High-end developer Zabeel Properties, like other real estate players in the region, has begun to feel the pinch of the credit crunch. The company, which is working on projects worth $5 billion (Dh18.36bn), does not expect to make any sales in the next three months and is re-evaluating projects that are at the planning stage.
In an exclusive interview with Emirates Business, CEO Robert Norton said the shortage of mortgages and the panic in the market had contributed to a slower property sector.
This had made the company "re-assess" two planned projects, including a hotel and resort development that was supposed to be designed by Hollywood star Brad Pitt.
"We are not planning any sales in the next three months," he said. "We had a couple of sales but it's very, very slow. It's not like before when we were selling 10 to 15 units a week. Now we are selling one or two units a month."
Despite the current problems, Norton said he was confident the market would start to pick up this year.
He said the company has no plans to cut jobs and would continue work on all projects that are in the execution phase.
"Any development that we have started is definitely going to be finished. There are six ongoing projects and they are continuing as normal."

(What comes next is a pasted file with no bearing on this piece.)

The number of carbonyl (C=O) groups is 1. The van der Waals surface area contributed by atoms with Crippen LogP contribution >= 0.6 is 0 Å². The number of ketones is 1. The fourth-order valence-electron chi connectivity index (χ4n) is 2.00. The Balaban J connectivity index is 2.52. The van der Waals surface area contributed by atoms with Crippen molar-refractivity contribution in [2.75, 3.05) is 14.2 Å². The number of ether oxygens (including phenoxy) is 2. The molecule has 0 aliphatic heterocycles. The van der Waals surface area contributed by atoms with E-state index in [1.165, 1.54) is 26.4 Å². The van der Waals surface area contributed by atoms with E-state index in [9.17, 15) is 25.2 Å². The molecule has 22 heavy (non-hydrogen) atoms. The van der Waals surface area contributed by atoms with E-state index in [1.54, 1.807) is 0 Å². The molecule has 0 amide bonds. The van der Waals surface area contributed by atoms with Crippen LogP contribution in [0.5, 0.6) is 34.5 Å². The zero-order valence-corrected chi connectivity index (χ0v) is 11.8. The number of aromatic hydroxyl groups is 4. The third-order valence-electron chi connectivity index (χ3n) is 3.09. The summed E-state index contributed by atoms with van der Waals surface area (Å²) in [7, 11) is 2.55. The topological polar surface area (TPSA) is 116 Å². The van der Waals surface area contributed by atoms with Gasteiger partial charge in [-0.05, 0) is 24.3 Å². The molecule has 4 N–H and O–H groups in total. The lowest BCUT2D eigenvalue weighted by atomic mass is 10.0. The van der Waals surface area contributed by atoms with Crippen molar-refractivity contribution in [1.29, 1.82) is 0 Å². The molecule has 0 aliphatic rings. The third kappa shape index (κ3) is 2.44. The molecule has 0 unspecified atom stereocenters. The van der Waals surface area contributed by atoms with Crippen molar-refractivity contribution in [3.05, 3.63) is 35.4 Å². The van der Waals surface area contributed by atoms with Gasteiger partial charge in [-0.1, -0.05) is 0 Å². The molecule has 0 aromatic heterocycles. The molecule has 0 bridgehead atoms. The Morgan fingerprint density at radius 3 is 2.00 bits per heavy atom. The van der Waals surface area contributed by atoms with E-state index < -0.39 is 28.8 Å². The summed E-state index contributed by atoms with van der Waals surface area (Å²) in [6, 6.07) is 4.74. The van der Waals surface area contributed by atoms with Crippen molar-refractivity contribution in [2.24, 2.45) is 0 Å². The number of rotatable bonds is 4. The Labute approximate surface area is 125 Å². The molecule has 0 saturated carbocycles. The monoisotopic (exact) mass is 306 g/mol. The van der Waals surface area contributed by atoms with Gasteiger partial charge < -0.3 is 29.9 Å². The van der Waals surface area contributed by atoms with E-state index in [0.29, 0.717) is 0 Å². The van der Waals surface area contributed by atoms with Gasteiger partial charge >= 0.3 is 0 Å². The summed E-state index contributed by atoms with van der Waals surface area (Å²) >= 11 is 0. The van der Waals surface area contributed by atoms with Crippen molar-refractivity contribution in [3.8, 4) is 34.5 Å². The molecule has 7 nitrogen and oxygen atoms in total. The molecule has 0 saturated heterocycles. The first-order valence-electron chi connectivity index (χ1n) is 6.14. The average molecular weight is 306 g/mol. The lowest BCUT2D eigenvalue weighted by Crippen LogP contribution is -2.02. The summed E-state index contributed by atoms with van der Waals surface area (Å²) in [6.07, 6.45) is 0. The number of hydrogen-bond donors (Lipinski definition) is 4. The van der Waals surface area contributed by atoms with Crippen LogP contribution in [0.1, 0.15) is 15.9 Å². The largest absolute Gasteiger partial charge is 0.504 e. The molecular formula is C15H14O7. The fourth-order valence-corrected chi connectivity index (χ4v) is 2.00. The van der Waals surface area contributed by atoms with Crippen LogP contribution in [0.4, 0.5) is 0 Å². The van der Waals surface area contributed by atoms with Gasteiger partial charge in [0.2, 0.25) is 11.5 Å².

Are you still able to sell?
In today's market, no. Sales are very slow for two reasons. First, is the mortgage crisis – there are no mortgages available. Second, there is still uncertainty in the market. Once people come out of this panic and uncertainty phase and they see clearly again, when everything is settled – probably in the next quarter – it'll be easier. Once the panic goes things will settle and we will know where we stand. Nobody today can say what is going to happen in the next six, 12 or 24 months. I believe in three to four months' time we'll be able to see things settling down and then people will be more confident. But you won't see the Dow Jones swing 900 points in one day. Investors won't be as confident as they were six months ago but there will be less uncertainty than there is today.
So you won't be expecting any upward trend in sales in the next few months?
We are not planning on any sales in the next three months. We had a couple of sales but it's very, very slow. It's not like before when we were selling 10 to 15 units a week. Now we are selling one or two units a month. That's the difference.
Are you worried about this situation?
No, not at all. I would be worried if I had just launched projects and we needed to sell, but we haven't. Our projects are very well down the road in terms of construction. Tiara Residence is 80 per cent sold. When you have a project that is 80 per cent sold – 160 units left out of 640 units – you are not going to be desperate to sell the remaining 20 per cent. Ottoman Palace does not have a huge number of units and it's very exclusive, the prices are very high. There are very large villas on the beach with resort amenities – an 85,000 sq ft spa, 16 restaurants and a 700m long beach on The Palm Jumeirah with only 38 units. We've sold five or six. There is a 430-room hotel as part of that development. On Porto Dubai we have 44 units – 21, or almost half, are sold. Again it is the same model – very exclusive in terms of the location and a very high-end product. We are not worried, we are not desperate and we are not panicking.